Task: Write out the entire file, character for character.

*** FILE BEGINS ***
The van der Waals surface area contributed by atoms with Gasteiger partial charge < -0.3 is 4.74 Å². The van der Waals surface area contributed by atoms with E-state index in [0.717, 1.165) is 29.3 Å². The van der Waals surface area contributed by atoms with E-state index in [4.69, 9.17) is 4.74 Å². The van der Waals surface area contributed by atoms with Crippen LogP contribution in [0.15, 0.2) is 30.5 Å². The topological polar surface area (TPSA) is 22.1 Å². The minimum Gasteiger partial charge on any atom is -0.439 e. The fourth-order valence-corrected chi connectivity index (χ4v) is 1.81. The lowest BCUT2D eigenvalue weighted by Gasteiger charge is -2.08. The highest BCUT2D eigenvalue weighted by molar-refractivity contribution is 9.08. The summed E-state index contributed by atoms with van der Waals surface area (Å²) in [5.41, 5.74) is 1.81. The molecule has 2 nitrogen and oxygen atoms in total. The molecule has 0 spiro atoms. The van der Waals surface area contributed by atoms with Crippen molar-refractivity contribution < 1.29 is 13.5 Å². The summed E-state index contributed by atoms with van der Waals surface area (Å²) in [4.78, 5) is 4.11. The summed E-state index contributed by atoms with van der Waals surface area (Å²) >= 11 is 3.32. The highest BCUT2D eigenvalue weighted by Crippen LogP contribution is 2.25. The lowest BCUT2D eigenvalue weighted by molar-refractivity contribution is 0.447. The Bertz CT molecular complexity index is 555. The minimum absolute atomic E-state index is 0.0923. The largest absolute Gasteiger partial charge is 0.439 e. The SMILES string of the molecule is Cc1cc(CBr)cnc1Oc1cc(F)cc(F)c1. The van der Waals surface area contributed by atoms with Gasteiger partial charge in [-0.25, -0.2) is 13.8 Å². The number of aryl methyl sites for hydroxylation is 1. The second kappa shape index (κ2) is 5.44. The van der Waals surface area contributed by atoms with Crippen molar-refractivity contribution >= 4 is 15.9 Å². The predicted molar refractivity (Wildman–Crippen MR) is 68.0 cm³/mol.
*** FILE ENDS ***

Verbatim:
The van der Waals surface area contributed by atoms with Gasteiger partial charge < -0.3 is 4.74 Å². The van der Waals surface area contributed by atoms with E-state index in [0.717, 1.165) is 29.3 Å². The van der Waals surface area contributed by atoms with E-state index in [4.69, 9.17) is 4.74 Å². The van der Waals surface area contributed by atoms with Crippen LogP contribution in [0.15, 0.2) is 30.5 Å². The topological polar surface area (TPSA) is 22.1 Å². The minimum Gasteiger partial charge on any atom is -0.439 e. The fourth-order valence-corrected chi connectivity index (χ4v) is 1.81. The lowest BCUT2D eigenvalue weighted by Gasteiger charge is -2.08. The highest BCUT2D eigenvalue weighted by molar-refractivity contribution is 9.08. The summed E-state index contributed by atoms with van der Waals surface area (Å²) in [5.41, 5.74) is 1.81. The molecule has 2 nitrogen and oxygen atoms in total. The molecule has 0 spiro atoms. The van der Waals surface area contributed by atoms with Crippen molar-refractivity contribution < 1.29 is 13.5 Å². The summed E-state index contributed by atoms with van der Waals surface area (Å²) in [4.78, 5) is 4.11. The summed E-state index contributed by atoms with van der Waals surface area (Å²) >= 11 is 3.32. The highest BCUT2D eigenvalue weighted by Crippen LogP contribution is 2.25. The lowest BCUT2D eigenvalue weighted by molar-refractivity contribution is 0.447. The Bertz CT molecular complexity index is 555. The minimum absolute atomic E-state index is 0.0923. The largest absolute Gasteiger partial charge is 0.439 e. The SMILES string of the molecule is Cc1cc(CBr)cnc1Oc1cc(F)cc(F)c1. The van der Waals surface area contributed by atoms with Gasteiger partial charge in [-0.25, -0.2) is 13.8 Å². The number of aryl methyl sites for hydroxylation is 1. The second kappa shape index (κ2) is 5.44. The van der Waals surface area contributed by atoms with Crippen molar-refractivity contribution >= 4 is 15.9 Å². The predicted molar refractivity (Wildman–Crippen MR) is 68.0 cm³/mol.